Sunday, June 29, 2008

The Breast Thing I Ever Did

I have been wanting to post for a couple weeks about the Race for the Cure I did with Christy, Kim, and Shell. It's been hard to nail down exactly what I wanted to say and what I wanted you to take away from my experience. If I could just hook up some wires and sensors to my heart, you'd know everything. I'm pretty sure that sort of wackiness is not far off. Trust me, people I used to work with are testing and using such a device as we speak (if you clicked on the link you'll note that the logo looks oddly like the Police's Ghost in the Machine album cover).

The Race for the Cure was amazing, even if it meant getting up and out the door before my children. Oh, and we added a mile to our route because we had to park so far away. Well worth it for my thighs and glutes. We were running late (because of said added mile) and saw an amazing scene unfold before us. 25,000 women lined up, clad in pink, ready to roll. A sea of women with a shared cause. Must be similar to the Filene's Basement wedding gown sale. As we approached the mass of racers, some runners from the earlier race were crossing the finish line to a whole lot of whopping and hollering. I'm talking arms flailing in the air, rock star screaming mania. Contagious. It totally pumped us up to get started.

Women all around sported names of breast cancers victims and survivors whom they honored. I ran in celebration of Team Why Mommy from Toddler Planet, though you can't read it on my sign in the photo. I've shared one her posts here before. Other women wore signs that said, "I'm running for mom, my hero." Overwhelming heart swells. Others wore signs that said, "I'm running for me. Survivor." Still others scribbled names on their shirts...Helen, Elizabeth, Adrienne, Johanna, Meg, Lori, Kaitlin. I don't know those women but I ran for them too.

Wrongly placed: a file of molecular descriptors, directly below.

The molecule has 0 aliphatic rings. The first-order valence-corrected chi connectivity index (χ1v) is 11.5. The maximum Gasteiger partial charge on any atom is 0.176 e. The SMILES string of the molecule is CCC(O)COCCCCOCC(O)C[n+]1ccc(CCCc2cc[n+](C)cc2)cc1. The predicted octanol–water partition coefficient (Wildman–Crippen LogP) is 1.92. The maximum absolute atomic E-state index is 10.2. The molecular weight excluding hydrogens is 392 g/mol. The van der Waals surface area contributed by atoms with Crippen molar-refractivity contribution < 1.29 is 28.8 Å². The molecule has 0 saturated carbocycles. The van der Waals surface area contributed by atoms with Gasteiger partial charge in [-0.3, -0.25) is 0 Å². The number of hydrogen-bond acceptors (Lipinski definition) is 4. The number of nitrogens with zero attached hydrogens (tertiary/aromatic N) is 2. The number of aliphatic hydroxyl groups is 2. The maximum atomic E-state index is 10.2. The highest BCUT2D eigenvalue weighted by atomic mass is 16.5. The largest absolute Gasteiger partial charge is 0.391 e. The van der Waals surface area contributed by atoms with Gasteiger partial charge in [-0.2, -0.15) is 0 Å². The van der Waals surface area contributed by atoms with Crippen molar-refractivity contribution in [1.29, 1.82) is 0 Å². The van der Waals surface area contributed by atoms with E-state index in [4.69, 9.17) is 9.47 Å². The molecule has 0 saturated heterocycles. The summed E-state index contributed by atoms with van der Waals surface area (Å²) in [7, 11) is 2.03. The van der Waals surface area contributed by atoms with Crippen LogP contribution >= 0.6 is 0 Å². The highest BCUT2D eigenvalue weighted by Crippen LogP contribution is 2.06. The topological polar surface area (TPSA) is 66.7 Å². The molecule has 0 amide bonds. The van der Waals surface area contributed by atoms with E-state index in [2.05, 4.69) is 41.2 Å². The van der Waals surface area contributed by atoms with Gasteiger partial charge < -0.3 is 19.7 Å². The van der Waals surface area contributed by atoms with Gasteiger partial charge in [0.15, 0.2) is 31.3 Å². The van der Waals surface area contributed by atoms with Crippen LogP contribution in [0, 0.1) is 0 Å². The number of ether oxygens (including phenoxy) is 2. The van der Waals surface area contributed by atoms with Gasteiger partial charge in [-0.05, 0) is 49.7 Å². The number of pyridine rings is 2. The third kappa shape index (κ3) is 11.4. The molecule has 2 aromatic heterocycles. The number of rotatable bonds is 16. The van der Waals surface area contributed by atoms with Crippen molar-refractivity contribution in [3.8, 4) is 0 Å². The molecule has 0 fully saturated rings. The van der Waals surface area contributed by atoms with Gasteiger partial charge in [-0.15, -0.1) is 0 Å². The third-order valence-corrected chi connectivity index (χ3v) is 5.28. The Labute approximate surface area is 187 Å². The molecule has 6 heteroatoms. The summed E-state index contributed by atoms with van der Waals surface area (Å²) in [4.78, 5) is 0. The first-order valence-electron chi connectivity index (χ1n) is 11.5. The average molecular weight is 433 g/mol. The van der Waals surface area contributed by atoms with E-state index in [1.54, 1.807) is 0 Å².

We ran through a lovely old neighborhood with a canopy of trees and homes with front porches galore. It seemed the whole neighborhood came out to support us. Signs emblazoned on porches. Pink ribbons tied to trees. Sidewalk chalk messages of encouragement. Even the neighborhood kids banded together to squirt us with mega super soakers as we ran by. Other people hooked up fancy flower misters and sprinklers to offer a bit of relief from the heat. Some simply sprayed us with a garden hose. A welcome spot of H2O.

The best site on the route was a well-kept old gingerbread house with a rocking chair front porch. Indeed there was a rocking chair. A gray haired grandmotherly type sat there alone, rocking to and fro with a winsome smile on her face. Occasionally she lifted a hand to wave. A giant banner on her porch read "27 Year Breast Cancer Survivor. Age 88." Blow. Me. Away.

The camaraderie among the racers was unlike anything I've experienced. Smiles, high fives, chants of encouragement, and laughter were easily shared. We chose to make light of an otherwise heavy situation. Everyone there had a breast cancer story to share. Some with happy endings, some with sad endings, some with a pending ending. The deep, deep sisterhood of survivors was palpable. A sorority to which I hope to never be inducted. What floored me was the wide range of women in the survivors' tent. Clearly, breast cancer does not discriminate among the rich and poor, brown and white, old and young, large and small, tall and short. We saw women younger than us, women wearing traditional Arab attire, women with young children, women with multiple generations running side by side. I don't normally see such a diverse crowd in my everyday life. I couldn't help but think "This could be me" at every turn.